There are other things to spot, and other ways to spot them. An early morning ride past a large recreational field reveals several overflowing barrels of beer cans. Almost every can was a “Lite” variant of a certain domestic brand. (You already know which brand.) I know that at this particular field, a local companies softball league holds their games. So, this particular brand of “Lite” beer is aimed at dudes who join company softball leagues, and spend their “game time” playing softball for perhaps an hour, and the rest of the time drinking cheap lite beer. Oh, this particular brand of lite beer is also aimed at teenagers, despite the brewing companies claims to the contrary. I know because I spot the empties near high schools, along with the cigarette packs, and the occasional used condom. (Sorry parents, I’m not joking with that.)

What else have I learned? Companies such as “Starbucks”, “Seattle’s Best Coffee”, and something called “Breuggers Bagels”, always have outlets in areas where there are plenty of young, affluent yuppies. Again, the empty cups totally fill public trash barrels in areas where you see lots of SUV’s and BMW’s. But a cruise of a few miles into a working class town reveals only “Dunkin Donuts” cups. (I’m a “Dunkin Donuts” man myself. I think their Double chocolate donut, loaded with chocolate sprinkles, could conceivably, bring about world peace.Just give everyone one or two, and see of anyone feels like doing anything violent after eating them.)

And it’s not just trash barrels. No, a lot of information can be gleaned by taking a look at the Morgan Memorial / Goodwill collection boxes, and Salvation Army boxes. Now, it is a great thing these organizations are doing, there is no denying that. But, not too far from where I live, there is a Goodwill attended donation center. It’s really just a large trailer, with the hours posted on the door. A cruise by in the late evening will yield people leaving things they no longer want, after the center is closed. Heh, what they are doing, is leaving behind the items that are not accepted when the center is open. These things included such items as PC’s, monitors, and old TV sets. No, I have never seen an abandoned Mac.) I’ve also seen appliances such as microwaves, outdoor grills, and, on one occasion, a small refrigerator.

It’s almost comical to watch these people work. They back up to the donation center, in their SUV’s and Volvo wagons, and look about, suspiciously, wondering if anyone is going to spot them. Then, they go to work, depositing the junk that the Goodwill worker would tell them cannot be accepted, if such a person were present. Oh, as I have stated in a previous column, us cyclists blend into the background very well. These persons, sometimes male, sometimes female, look about, but apparently don’t see the guy on the bike. (Beware, the rolling silence.)

So, what have I learned from this? Well, it seems that well-heeled, affluent yupsters just can’t stand having anything that is not brand new, or “the latest thing”, be it clothes, or computers, or appliances. Disposing of these items is somewhat problematic, given today’s more restrictive rules on waste products. But, a charity donation center, after hours? Perfect.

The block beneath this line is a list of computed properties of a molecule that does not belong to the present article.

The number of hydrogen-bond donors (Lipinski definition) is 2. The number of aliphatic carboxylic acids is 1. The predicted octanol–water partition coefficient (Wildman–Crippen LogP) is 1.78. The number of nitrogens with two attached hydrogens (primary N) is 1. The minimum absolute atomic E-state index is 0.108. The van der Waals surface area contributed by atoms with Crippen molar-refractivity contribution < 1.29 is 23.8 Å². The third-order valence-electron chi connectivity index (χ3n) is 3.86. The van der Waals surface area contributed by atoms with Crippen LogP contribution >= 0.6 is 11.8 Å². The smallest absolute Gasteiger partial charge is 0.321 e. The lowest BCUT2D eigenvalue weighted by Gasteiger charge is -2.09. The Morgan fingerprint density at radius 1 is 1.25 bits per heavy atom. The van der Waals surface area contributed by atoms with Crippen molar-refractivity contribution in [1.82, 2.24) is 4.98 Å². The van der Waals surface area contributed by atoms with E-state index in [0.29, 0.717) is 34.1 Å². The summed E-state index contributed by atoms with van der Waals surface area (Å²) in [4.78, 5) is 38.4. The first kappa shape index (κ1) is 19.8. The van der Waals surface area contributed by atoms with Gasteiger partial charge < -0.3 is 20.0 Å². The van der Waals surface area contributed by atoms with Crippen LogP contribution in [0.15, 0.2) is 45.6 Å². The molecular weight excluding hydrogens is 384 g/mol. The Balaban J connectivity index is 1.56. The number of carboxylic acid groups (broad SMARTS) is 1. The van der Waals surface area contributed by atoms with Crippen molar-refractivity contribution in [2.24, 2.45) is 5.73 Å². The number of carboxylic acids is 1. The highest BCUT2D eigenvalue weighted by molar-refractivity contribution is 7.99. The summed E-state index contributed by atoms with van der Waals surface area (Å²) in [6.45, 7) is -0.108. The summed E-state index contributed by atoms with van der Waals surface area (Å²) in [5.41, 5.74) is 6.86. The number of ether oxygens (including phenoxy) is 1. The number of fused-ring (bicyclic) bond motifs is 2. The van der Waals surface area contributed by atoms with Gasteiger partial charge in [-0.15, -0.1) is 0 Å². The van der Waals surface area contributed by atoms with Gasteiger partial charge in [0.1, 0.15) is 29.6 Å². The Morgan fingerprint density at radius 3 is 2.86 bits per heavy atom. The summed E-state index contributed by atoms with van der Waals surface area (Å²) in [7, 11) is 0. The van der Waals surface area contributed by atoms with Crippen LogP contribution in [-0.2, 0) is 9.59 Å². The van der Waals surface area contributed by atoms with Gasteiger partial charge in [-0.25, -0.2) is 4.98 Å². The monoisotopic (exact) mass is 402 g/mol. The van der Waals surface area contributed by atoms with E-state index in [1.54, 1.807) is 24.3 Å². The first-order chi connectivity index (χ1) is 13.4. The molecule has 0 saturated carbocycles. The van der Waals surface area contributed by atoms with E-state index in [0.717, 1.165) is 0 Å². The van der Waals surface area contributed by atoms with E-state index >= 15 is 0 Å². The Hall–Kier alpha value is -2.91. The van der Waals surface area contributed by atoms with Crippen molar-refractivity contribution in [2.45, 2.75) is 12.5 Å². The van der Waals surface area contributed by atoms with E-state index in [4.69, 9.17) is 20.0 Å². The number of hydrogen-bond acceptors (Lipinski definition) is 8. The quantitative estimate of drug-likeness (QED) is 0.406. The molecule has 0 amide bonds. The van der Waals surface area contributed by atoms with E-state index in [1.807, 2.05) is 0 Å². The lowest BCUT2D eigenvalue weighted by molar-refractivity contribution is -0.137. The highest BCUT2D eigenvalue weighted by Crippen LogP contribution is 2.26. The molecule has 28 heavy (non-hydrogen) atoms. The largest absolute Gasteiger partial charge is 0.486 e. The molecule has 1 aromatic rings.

It’s the Fourth of July holiday, one of my favorite times of year. It’s hot, generally, and perfect for night time riding.You get the fun of warm-weather riding, without having to fight the sun, always a losing battle. And, there is plenty to observe at night

Massachusetts is one of the states where fireworks are illegal. Sorry folks, but they are, and for good reasons, which I’m sure everyone knows already, and that is because they are deadly when misused, not to mention the extreme fire hazard. Now, I’m no angel when it comes to this. As a teenaged male, with more hormones than gray cells, I screwed around with fireworks, including some big ones, a lot.(Teenaged males, and some adult males, seem to have a weird fascination with things they are not supposed to have.)

Myself, and my companions in crime, were always trying to outdo each other with creative stunts, including the classic, “cherry-bomb-in-the-toilet” trick. A favorite of mine was to take the device known as the “report chaser” (It’s also known by another, unkind name) and let it loose in such places as stairwells and multilevel parking garages. A friend’s specialty was tricks with bottle rockets. He had a knack for making a bottle rocket go pretty much anywhere he wanted it to go. It’s a wonder he didn’t set a school building on fire.

And that is why, as an adult, I think it’s a far better idea to take in a free fireworks show, run by professionals, with the approval of fire chiefs. Every year Massachusetts residents make what has become a holy pilgrimage to New Hampshire, for the purpose of buying fireworks. The schemes some of these guys (always male, it seems) come up with are amazing. The Massachusetts State Police are always waiting on the MA side of the state line, to catch those who adamantly insist on breaking the law, but for their efforts, they are trying to hold back a flood with a single sandbag. And every year, there are the tragic reports of someone, usually someone young, getting seriously burned, injured, blinded, or killed, as a result of fireworks accidents. And sometimes, something very funny happens. Last year, I was handed this rather amusing story. Yes indeed, these guys who like their fireworks are surely a smart bunch.


This year, my plan is a simple one: I’ll be riding my “fixie” (That is slang for a fixed-gear bicycle) in to the Cambridge side of the Charles River, to observe the preparations for Boston’s massive celebration, truly one of the best. Being me, I’ll be observing the things that most people miss. Oh, okay, I’ll be “observing” females too. Hey, I’m a guy, it’s what we do. And ladies, we know you do this as well, so there will be no denials.

Hope you had a safe and happy Fourth!


Bruce Black